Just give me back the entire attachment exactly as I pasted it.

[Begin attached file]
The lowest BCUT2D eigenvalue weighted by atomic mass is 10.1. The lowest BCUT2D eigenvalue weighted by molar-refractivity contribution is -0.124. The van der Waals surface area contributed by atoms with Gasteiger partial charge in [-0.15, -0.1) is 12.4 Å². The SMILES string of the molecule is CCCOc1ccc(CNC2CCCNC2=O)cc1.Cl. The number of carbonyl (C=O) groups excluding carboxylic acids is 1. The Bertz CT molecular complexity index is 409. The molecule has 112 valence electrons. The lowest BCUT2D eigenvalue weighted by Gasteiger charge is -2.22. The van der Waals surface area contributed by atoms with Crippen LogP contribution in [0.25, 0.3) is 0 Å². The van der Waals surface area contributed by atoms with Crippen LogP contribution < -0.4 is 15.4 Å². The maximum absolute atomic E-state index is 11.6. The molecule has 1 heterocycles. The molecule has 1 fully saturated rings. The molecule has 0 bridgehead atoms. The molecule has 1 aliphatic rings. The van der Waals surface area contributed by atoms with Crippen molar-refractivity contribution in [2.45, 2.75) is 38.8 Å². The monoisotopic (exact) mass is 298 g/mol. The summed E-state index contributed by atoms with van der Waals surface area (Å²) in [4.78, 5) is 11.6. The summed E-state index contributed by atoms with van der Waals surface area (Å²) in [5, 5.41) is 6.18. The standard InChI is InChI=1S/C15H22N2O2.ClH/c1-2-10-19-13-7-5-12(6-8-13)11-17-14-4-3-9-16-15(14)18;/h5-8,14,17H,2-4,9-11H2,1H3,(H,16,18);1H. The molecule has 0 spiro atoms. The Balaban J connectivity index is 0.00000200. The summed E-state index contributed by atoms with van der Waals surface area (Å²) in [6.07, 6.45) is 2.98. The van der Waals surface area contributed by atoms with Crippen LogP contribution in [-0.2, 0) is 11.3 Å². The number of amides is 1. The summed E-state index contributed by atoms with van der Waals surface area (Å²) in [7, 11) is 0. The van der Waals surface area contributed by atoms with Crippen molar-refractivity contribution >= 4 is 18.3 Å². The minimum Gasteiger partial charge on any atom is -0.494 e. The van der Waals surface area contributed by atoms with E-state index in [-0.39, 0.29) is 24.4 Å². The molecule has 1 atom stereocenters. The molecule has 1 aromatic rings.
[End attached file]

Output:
The lowest BCUT2D eigenvalue weighted by atomic mass is 10.1. The lowest BCUT2D eigenvalue weighted by molar-refractivity contribution is -0.124. The van der Waals surface area contributed by atoms with Gasteiger partial charge in [-0.15, -0.1) is 12.4 Å². The SMILES string of the molecule is CCCOc1ccc(CNC2CCCNC2=O)cc1.Cl. The number of carbonyl (C=O) groups excluding carboxylic acids is 1. The Bertz CT molecular complexity index is 409. The molecule has 112 valence electrons. The lowest BCUT2D eigenvalue weighted by Gasteiger charge is -2.22. The van der Waals surface area contributed by atoms with Crippen LogP contribution in [0.25, 0.3) is 0 Å². The van der Waals surface area contributed by atoms with Crippen LogP contribution < -0.4 is 15.4 Å². The maximum absolute atomic E-state index is 11.6. The molecule has 1 heterocycles. The molecule has 1 fully saturated rings. The molecule has 0 bridgehead atoms. The molecule has 1 aliphatic rings. The van der Waals surface area contributed by atoms with Crippen molar-refractivity contribution in [2.45, 2.75) is 38.8 Å². The monoisotopic (exact) mass is 298 g/mol. The summed E-state index contributed by atoms with van der Waals surface area (Å²) in [4.78, 5) is 11.6. The summed E-state index contributed by atoms with van der Waals surface area (Å²) in [5, 5.41) is 6.18. The standard InChI is InChI=1S/C15H22N2O2.ClH/c1-2-10-19-13-7-5-12(6-8-13)11-17-14-4-3-9-16-15(14)18;/h5-8,14,17H,2-4,9-11H2,1H3,(H,16,18);1H. The molecule has 0 spiro atoms. The Balaban J connectivity index is 0.00000200. The summed E-state index contributed by atoms with van der Waals surface area (Å²) in [6.07, 6.45) is 2.98. The van der Waals surface area contributed by atoms with Crippen LogP contribution in [-0.2, 0) is 11.3 Å². The number of amides is 1. The summed E-state index contributed by atoms with van der Waals surface area (Å²) in [7, 11) is 0. The van der Waals surface area contributed by atoms with Crippen molar-refractivity contribution >= 4 is 18.3 Å². The minimum Gasteiger partial charge on any atom is -0.494 e. The van der Waals surface area contributed by atoms with E-state index in [-0.39, 0.29) is 24.4 Å². The molecule has 1 atom stereocenters. The molecule has 1 aromatic rings.